Why is Social Anxiety Such a Big Problem?
So many people feel anxious in social situations, but why should this be?
Social anxiety was a huge problem for Shirley. In fact, it was spoiling her life.
"I've always been shy and self-conscious, but thought it would naturally decrease as I got older. If anything, it's got worse!"
Shirley described palpitations, trembling, breathlessness, and miserable dread in the hours before a social event. "The crazy thing is I like people, I want to have friends; but as soon as the attention goes onto me, I feel like curling up into a ball and hiding."
Over the years, I've seen countless people sick and tired of social anxiety, all wanting to become socially confident, relaxed, and at ease around current and potential friends. Social anxiety stops us getting what we need to live happily. So just how widespread is social anxiety?
Social anxiety: An all-too-common problem
Although it was small comfort for her, Shirley was just one of the millions of people who suffer from social anxiety (of course, she no longer does). Fear of social situations afflicts men and women, young and old. It's one of the most common fears around; and if left unchecked, can make for a life of loneliness.
In one study reported by the UK's Mental Health Foundation, it was found that one in ten people feel lonely and isolated (1). People hate the crippling feeling of social anxiety because it prevents them meeting their fundamental human need for social connection. We all need to eat and drink, but imagine if there was something inside of you that prevented you meeting those needs. That's what it can feel like to have social anxiety; as if you constantly trip yourself up.
Why do we need other people so much? And why does the fear of social rejection haunt us?
Are you inside or outside the tribe?
In times gone by, social rejection could have meant death. This sounds dramatic, but we humans aren't as fast, strong, or sharp-toothed as many of the big predators out there. We had our brains and strength in numbers. As part of a tribe, if you were sick for a few days, other tribal members could hunt and gather for you until you returned to health.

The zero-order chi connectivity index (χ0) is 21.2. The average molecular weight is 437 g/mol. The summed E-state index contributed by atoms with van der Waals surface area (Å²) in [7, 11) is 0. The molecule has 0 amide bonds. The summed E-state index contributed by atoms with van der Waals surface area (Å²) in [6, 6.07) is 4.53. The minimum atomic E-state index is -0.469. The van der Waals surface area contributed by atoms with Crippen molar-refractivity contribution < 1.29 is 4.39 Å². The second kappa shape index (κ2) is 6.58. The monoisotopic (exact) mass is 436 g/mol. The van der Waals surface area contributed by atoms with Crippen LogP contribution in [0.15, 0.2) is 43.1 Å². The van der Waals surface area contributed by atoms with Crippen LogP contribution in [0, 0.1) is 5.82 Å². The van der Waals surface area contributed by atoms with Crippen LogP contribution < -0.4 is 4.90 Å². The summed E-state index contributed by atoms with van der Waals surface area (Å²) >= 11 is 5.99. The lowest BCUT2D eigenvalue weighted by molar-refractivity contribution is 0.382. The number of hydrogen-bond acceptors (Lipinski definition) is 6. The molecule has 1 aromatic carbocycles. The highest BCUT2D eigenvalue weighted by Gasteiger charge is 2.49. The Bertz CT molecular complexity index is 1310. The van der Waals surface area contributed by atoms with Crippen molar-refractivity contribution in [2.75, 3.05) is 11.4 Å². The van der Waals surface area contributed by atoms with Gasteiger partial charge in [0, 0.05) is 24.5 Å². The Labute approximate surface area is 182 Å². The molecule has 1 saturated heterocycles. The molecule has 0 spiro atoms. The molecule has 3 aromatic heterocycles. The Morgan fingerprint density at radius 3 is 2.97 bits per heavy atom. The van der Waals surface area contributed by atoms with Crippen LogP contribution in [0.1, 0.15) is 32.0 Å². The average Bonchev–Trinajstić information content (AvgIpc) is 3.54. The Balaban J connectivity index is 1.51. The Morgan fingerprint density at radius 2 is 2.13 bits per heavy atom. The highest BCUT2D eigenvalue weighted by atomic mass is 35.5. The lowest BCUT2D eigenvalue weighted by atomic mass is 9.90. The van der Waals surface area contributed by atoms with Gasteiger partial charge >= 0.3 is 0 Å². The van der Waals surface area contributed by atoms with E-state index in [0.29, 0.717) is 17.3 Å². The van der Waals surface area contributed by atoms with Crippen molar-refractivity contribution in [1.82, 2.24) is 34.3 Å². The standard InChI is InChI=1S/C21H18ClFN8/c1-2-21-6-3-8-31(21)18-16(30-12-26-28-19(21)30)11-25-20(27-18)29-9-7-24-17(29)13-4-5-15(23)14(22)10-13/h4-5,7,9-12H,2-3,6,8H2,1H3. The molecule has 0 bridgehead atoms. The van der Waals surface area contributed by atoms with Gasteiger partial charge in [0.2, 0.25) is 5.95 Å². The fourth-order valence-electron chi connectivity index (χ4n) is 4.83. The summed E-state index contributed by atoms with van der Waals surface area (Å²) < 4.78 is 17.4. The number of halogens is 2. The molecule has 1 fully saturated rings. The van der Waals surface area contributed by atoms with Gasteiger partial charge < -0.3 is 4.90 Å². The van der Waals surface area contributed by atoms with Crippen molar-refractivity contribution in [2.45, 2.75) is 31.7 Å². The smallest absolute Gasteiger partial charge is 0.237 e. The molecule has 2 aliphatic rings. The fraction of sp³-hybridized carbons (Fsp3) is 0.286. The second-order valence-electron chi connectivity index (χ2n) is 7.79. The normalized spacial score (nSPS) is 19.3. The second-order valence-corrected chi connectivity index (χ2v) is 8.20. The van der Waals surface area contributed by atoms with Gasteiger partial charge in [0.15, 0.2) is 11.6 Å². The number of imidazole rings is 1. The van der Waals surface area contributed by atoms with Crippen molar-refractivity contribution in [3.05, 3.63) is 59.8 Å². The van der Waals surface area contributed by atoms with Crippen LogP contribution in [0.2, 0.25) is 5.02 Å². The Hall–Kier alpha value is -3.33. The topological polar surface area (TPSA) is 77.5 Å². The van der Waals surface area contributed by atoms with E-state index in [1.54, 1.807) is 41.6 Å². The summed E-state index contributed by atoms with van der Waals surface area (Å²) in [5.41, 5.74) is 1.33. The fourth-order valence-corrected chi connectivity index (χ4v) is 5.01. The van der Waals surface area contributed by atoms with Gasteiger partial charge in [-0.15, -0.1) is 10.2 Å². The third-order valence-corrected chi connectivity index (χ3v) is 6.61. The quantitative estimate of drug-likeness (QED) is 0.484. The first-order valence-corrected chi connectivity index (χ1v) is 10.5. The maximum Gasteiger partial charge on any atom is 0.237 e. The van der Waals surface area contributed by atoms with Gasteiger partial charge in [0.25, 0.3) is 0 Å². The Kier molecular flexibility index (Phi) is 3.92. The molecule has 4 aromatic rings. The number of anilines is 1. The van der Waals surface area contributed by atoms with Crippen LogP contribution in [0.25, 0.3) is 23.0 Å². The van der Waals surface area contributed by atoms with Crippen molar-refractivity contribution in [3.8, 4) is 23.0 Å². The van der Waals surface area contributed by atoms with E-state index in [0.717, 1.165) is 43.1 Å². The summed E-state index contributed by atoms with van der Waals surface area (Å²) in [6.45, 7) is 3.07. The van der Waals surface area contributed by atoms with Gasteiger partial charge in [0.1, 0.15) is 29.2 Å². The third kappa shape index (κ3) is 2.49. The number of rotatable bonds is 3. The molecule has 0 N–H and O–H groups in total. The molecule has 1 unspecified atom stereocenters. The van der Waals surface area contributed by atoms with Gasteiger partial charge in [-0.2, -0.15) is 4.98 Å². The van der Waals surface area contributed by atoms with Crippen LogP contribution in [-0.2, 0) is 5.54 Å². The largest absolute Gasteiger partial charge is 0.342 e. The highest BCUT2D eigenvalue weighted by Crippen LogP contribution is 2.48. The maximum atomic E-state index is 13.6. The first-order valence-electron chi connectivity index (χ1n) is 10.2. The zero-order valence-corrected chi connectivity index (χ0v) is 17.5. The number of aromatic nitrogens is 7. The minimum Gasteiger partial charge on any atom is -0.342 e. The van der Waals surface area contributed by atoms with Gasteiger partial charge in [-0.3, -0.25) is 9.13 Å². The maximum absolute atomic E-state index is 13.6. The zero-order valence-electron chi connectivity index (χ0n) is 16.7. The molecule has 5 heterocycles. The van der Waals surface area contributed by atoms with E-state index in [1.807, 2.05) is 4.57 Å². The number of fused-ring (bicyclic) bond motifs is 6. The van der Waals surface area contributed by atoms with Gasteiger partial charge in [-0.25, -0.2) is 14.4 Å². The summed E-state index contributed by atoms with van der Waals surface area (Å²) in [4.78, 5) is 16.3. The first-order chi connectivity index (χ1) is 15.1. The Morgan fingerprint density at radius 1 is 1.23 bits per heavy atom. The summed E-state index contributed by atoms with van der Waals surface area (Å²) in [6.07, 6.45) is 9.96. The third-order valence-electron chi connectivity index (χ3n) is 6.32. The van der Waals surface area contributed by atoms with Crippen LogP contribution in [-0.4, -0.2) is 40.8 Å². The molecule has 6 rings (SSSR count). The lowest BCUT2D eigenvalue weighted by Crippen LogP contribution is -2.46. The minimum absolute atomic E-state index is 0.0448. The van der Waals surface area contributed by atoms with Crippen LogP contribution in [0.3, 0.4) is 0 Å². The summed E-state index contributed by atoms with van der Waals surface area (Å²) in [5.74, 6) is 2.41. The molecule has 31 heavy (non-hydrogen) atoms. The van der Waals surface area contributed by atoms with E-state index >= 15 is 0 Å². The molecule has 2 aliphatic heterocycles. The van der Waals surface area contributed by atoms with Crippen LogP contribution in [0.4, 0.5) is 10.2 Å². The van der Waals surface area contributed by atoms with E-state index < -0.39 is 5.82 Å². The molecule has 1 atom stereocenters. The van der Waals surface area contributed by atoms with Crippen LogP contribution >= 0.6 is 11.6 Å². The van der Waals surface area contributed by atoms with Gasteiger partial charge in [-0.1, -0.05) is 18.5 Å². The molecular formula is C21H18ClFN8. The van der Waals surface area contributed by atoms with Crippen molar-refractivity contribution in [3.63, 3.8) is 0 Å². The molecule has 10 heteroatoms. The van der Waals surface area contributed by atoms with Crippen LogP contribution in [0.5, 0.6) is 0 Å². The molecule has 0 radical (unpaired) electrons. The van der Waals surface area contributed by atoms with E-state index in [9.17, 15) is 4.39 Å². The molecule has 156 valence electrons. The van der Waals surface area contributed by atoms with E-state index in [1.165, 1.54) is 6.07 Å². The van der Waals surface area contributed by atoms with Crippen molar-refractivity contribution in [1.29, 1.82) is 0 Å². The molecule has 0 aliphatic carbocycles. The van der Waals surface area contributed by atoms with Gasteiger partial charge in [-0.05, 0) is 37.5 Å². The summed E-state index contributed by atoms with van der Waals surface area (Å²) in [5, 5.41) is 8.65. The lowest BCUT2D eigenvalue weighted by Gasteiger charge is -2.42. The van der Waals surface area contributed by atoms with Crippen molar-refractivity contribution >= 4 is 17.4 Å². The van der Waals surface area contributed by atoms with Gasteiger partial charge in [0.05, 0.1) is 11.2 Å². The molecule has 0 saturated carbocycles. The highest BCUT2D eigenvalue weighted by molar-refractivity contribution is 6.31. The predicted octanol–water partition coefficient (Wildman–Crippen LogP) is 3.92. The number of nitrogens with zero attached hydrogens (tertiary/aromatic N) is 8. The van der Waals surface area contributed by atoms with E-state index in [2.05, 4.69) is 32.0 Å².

For hundreds of thousands of years, being cast out from the tribe meant facing life (with all its predators) alone; which probably meant you wouldn't be around for very long. No wonder we all still want to connect and make contacts. Our brains may even be hard-wired to fear social rejection.
Social rejection can actually hurt us; no wonder we fear it
As if to underline just how important social connections are to us, the brain has even wired social rejection to the 'pain pathways'. American researchers found that being socially snubbed or rejected made the brain's "pain areas light up" (2). It seems feelings of social rejection share neural pathways with feelings of physical pain; so there really is such a thing as the 'pain of rejection'. No wonder so many people worry about how they come across to others and fear possible rejection. For some people, this fear can be too much and drive up social anxiety to unbearable levels.
Paradoxically, part of the treatment for social anxiety involves learning not to care so much about the risk of rejection. So what are some of the benefits of learning to be more socially confident and relaxed?
The healthy pleasures and multiple benefits of social confidence
Research shows that the wider our social networks, the healthier, happier, and even richer we tend to be (3). Knowing lots of people provides us with more career opportunities, more chances to meet romantic partners, and - perhaps most importantly - a sense of security that, if something goes wrong, people will be around to care and help.
Meeting new friends makes life interesting. Seeing new connections as opportunities rather than threats keeps us feeling creative and alive. Shirley had reached the point (in her later thirties) where she was sick of being a 'wallflower', of not being able to speak in groups, of appearing cold or aloof because she was really shy, of really wanting to go to parties but feeling too afraid of what people might think. Bit by bit, she built her confidence; she learned to develop friendships, to be part of a tribe - many tribes, to speak in front of groups, to care less what others might think. She still occasionally gets a faint echo of the old jitters, but as she describes it: "Faint butterflies are much better than paralyzing social phobia!"